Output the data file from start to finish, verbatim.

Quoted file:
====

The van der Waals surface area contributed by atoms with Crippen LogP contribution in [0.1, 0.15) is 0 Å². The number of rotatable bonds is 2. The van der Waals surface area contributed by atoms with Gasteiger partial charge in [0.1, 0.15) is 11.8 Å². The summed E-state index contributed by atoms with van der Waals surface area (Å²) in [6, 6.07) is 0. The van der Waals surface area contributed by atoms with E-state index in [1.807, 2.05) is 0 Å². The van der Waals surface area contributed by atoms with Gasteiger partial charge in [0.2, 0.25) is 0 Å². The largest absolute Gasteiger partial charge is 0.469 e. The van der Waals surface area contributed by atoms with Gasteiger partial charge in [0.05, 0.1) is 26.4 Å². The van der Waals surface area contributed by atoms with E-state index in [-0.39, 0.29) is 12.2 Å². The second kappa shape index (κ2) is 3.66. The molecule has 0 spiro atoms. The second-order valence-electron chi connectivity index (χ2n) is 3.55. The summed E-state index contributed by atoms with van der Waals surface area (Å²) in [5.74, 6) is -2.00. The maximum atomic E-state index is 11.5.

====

The van der Waals surface area contributed by atoms with Crippen LogP contribution in [0.1, 0.15) is 0 Å². The number of rotatable bonds is 2. The van der Waals surface area contributed by atoms with Gasteiger partial charge in [0.1, 0.15) is 11.8 Å². The summed E-state index contributed by atoms with van der Waals surface area (Å²) in [6, 6.07) is 0. The van der Waals surface area contributed by atoms with E-state index in [1.807, 2.05) is 0 Å². The van der Waals surface area contributed by atoms with Gasteiger partial charge in [0.2, 0.25) is 0 Å². The largest absolute Gasteiger partial charge is 0.469 e. The van der Waals surface area contributed by atoms with Gasteiger partial charge in [0.05, 0.1) is 26.4 Å². The van der Waals surface area contributed by atoms with E-state index in [-0.39, 0.29) is 12.2 Å². The second kappa shape index (κ2) is 3.66. The molecule has 0 spiro atoms. The second-order valence-electron chi connectivity index (χ2n) is 3.55. The summed E-state index contributed by atoms with van der Waals surface area (Å²) in [5.74, 6) is -2.00. The maximum atomic E-state index is 11.5.